One of the most bizarre compromises to emerge between public safety officials and open broadcasting advocates in some areas, is the idea of giving designated media houses access to encrypted police communications, but not to what they consider the general public.
While such a compromise somehow feels apt given the supposed professional foundation of the mainstream media and of the people who work within, the premise collapses instantly on the idea that the mainstream media can somehow be trusted more in principle to never sensationalize or to somehow commodify the police radio traffic they maintain privy access to.
Sensationalize and commodify are what they do.
All these types of agreements would likely wind up doing is creating an alignment between government officials and local brokers of the news, with access to the police radio traffic turning into the "currency of compliance" between them. If the local sheriff finds himself bothered by a probe into its practices by a pesky reporter for a newspaper, for example, that sheriff might find it all too easy to "de-classify" said newspaper as a legitimate media outlet, and pull the newspaper's plug. The newspaper would be at a significant disadvantage against its media processing competitors.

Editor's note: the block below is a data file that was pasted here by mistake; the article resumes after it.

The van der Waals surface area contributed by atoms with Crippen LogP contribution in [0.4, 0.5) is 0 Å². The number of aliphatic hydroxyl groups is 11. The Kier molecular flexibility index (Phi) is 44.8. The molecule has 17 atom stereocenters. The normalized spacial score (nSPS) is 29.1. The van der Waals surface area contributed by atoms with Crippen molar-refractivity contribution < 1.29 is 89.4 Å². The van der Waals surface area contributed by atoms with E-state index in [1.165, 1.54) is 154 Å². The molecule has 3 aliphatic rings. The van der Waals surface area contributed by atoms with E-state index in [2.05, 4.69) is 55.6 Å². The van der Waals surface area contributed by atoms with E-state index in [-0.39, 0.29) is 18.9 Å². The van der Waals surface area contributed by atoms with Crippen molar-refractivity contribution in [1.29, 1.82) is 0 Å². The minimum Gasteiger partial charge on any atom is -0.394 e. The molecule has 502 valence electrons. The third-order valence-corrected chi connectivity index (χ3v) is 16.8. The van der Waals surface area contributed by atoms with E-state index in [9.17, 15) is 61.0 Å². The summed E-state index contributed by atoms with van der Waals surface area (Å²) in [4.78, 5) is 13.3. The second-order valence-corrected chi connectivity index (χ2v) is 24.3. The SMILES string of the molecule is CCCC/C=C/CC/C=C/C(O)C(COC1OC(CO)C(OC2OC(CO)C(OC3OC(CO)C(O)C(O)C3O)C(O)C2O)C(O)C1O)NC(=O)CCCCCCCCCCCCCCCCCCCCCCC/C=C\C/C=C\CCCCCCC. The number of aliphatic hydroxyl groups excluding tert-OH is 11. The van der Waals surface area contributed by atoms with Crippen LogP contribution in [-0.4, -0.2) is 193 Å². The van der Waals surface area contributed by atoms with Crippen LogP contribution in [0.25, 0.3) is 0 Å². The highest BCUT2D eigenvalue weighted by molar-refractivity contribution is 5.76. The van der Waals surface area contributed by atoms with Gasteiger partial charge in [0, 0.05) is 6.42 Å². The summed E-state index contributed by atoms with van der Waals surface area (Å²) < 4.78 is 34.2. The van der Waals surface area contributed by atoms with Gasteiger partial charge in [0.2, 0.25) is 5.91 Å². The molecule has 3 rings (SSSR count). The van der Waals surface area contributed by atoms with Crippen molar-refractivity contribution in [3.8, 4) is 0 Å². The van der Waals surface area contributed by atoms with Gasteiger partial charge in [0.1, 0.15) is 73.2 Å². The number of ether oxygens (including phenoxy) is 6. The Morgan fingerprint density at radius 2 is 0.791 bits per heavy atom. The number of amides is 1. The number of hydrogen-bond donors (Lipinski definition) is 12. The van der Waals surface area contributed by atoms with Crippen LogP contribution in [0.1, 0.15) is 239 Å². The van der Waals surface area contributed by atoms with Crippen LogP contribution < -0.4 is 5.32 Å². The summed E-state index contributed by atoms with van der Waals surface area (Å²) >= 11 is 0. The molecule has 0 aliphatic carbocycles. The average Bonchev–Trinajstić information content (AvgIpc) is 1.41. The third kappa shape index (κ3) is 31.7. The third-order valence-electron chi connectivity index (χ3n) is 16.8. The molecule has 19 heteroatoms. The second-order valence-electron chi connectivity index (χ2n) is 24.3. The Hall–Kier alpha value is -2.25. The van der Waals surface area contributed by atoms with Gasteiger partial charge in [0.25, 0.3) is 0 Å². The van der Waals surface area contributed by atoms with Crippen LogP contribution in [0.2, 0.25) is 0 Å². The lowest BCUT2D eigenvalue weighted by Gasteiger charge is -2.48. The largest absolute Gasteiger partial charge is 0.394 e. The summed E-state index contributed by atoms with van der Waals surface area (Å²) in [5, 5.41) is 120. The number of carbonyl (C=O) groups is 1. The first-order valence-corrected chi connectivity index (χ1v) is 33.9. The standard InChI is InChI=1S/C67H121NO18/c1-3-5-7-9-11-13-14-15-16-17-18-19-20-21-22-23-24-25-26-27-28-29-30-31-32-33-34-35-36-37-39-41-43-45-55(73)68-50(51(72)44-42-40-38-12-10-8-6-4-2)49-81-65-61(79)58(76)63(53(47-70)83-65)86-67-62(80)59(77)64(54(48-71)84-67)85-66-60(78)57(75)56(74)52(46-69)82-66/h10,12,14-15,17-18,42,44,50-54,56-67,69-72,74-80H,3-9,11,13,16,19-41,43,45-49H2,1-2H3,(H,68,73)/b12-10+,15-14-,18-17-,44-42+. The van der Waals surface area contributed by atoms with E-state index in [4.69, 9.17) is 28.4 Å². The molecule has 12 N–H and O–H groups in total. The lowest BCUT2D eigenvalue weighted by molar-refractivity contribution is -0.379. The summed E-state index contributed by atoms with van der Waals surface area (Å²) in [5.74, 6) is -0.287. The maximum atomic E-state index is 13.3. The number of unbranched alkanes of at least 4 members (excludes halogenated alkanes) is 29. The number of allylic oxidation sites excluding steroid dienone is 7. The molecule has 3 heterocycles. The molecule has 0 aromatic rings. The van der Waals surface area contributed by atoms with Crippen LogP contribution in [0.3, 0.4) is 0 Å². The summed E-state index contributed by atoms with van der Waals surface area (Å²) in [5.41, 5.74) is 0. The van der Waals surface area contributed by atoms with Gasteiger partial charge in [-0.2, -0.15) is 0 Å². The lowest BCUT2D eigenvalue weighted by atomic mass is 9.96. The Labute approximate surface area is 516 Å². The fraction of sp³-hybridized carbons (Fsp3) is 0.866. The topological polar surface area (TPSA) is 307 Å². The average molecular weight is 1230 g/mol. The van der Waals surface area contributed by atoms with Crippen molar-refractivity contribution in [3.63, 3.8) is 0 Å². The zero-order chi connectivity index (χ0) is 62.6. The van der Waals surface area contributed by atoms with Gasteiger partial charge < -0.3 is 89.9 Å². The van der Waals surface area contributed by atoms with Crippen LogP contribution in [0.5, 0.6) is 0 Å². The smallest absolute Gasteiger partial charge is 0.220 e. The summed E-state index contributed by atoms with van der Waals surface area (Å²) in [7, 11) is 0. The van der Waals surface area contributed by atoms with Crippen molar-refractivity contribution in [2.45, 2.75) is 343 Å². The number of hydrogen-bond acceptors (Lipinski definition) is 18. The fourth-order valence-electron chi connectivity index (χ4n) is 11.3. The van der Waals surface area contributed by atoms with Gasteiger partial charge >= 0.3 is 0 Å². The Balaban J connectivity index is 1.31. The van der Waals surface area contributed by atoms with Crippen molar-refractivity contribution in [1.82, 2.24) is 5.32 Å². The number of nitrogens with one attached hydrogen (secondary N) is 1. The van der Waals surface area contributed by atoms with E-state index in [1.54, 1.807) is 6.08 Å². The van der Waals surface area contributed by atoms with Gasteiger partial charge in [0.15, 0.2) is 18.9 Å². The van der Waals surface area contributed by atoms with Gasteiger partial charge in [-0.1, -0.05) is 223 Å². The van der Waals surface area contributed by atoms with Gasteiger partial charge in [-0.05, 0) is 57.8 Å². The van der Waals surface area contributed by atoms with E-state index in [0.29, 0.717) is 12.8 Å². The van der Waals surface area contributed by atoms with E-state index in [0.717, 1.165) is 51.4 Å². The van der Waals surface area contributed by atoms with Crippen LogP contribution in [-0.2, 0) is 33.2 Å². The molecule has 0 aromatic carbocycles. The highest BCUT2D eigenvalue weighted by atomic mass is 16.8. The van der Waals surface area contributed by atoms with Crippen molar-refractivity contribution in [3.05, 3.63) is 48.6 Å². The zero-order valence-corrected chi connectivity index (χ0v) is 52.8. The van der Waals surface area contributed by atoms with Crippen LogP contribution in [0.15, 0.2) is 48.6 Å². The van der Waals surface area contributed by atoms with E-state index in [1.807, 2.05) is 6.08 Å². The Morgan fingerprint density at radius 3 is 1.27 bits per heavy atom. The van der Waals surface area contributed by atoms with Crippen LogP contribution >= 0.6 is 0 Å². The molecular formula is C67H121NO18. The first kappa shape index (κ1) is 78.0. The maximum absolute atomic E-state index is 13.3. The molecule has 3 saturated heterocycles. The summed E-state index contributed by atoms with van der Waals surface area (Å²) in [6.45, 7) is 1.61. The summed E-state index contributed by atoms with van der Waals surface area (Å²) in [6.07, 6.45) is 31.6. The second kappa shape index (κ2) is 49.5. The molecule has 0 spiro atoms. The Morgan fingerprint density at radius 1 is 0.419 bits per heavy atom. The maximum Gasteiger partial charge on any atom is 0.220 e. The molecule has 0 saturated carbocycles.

There's that, and then, there's the outdated presumption that anyone operating a media center is doing anything exceptional anyway. In 2022 everyone is a journalist, and those we would deem journalists it turns out, are just people. Vulnerable, greedy, and biased.
Giant media houses are just profit-suckers who happen to present a more polished and frequently agitating tweet than your crazy uncle might. Filled with cheap-to-produce superficial insight and biased interpretations and positions which are often designed to invoke ever-profitable conflict, it makes zero sense to make every city and jurisdiction dependent on them for information.
By Dave for for BuffScan.
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